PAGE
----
Safeco estimated yesterday that Hurricane Katrina will cost it $78 million in after-tax catastrophe losses.
Its estimate of insured losses before taxes and payments from reinsurance companies totals $170 million, but even that is a small fraction of the $35 billion to $60 billion the hurricane is expected to cost the entire insurance industry.
Safeco is still calculating its potential cost from Hurricane Rita, which struck the Gulf Coast in Texas and Louisiana last weekend. That storm is expected to cost the industry $2.5 billion to $7 billion.
Estimated costs from both hurricanes will appear in Safeco's third-quarter financial results, scheduled for release Oct. 18.
Paul Latta, director of research for McAdams Wright Ragen, said Safeco's Katrina estimate was a little smaller than he expected.
"The Rita loss will probably be about half the Katrina loss, maybe less" for Safeco, he said.
The tone for insurance losses was set Friday, when St. Paul Travelers estimated it would have catastrophe losses of about $800 million from Katrina, far less than some analysts had anticipated.
Part of Safeco's insurance losses will be picked up by reinsurance, policies insurers buy to help pay for large catastrophic events like Katrina.
Safeco has a small share of the market in the states hit by Hurricane Katrina.
It also has a small share of the insurance market in Texas — 1.36 percent — but that state is its third-largest. Texas represents 10.4 percent of Safeco's total premium revenues, behind only California (17 percent) and Washington (11.7 percent).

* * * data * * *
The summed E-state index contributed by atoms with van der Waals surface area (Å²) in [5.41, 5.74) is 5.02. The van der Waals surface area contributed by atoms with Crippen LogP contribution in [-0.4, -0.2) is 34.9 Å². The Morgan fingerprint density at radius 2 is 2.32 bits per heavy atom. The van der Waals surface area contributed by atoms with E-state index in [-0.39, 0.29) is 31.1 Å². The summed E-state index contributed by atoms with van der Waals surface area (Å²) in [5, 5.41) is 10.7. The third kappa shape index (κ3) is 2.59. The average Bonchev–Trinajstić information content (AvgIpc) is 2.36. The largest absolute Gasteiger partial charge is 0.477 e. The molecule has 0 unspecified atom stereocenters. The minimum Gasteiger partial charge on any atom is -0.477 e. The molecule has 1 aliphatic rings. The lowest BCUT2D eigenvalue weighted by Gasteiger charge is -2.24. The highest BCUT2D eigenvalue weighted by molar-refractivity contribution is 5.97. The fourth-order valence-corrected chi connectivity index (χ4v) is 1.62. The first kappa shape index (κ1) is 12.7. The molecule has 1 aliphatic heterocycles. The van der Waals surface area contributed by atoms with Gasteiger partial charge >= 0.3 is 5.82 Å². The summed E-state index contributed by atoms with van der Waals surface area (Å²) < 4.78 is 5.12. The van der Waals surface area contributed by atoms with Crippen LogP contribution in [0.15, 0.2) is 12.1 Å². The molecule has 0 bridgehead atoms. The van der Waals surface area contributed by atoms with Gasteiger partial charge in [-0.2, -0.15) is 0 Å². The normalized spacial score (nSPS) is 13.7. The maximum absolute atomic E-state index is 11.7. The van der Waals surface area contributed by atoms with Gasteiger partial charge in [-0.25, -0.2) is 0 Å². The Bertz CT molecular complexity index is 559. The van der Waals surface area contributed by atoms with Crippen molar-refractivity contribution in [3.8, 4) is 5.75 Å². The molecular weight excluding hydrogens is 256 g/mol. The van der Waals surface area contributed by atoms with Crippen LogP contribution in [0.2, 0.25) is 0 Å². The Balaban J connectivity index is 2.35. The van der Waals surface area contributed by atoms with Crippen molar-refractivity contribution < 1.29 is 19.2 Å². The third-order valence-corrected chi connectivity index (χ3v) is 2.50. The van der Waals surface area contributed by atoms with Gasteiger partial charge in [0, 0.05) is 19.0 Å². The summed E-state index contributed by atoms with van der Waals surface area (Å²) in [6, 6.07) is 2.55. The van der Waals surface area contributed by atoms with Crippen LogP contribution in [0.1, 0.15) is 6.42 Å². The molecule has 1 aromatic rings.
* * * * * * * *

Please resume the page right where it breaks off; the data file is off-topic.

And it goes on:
Estimated insurance losses from the hurricanes do not include flood damage, which is insured by the federal government.
Many people in the areas hit by the hurricanes did not have flood insurance.
Mississippi Attorney General Jim Hood recently sued several insurers, arguing that insurers should have to pay for flood damage, too, because the hurricane caused the flooding. Safeco is not named in the lawsuit, said spokesman Paul Hollie.
Industry advocates say their policies cover water damage caused by winds — for example, rain falling after a roof is blown off — but not damage from rising water.
If insurers were to pay for flood damage now — without having priced it into their policies or set aside reserves for the possibility of flooding — some could go out of business, said Insurance Information Institute spokeswoman Loretta Worters.
In general, analysts don't expect homeowners- and auto-insurance premiums to go up outside the Gulf Coast states hit by the hurricane.
Hollie said that Safeco policyholders in Washington "should not expect to see a rate increase because of what's going on in the Gulf states."
Buyers sought for Redmond site
Safeco is officially seeking buyers for its 46-acre office park in Redmond, which it plans to vacate in a couple of years as it consolidates headquarters employees into its University District locations.
Pacific Real Estate Partners and Secured Capital sent information about the campus to potential buyers, said Safeco spokesman Paul Hollie.
The property, with 730,000 square feet of building space, will be sold in a bidding process.
Melissa Allison: 206-464-3312 or email@example.com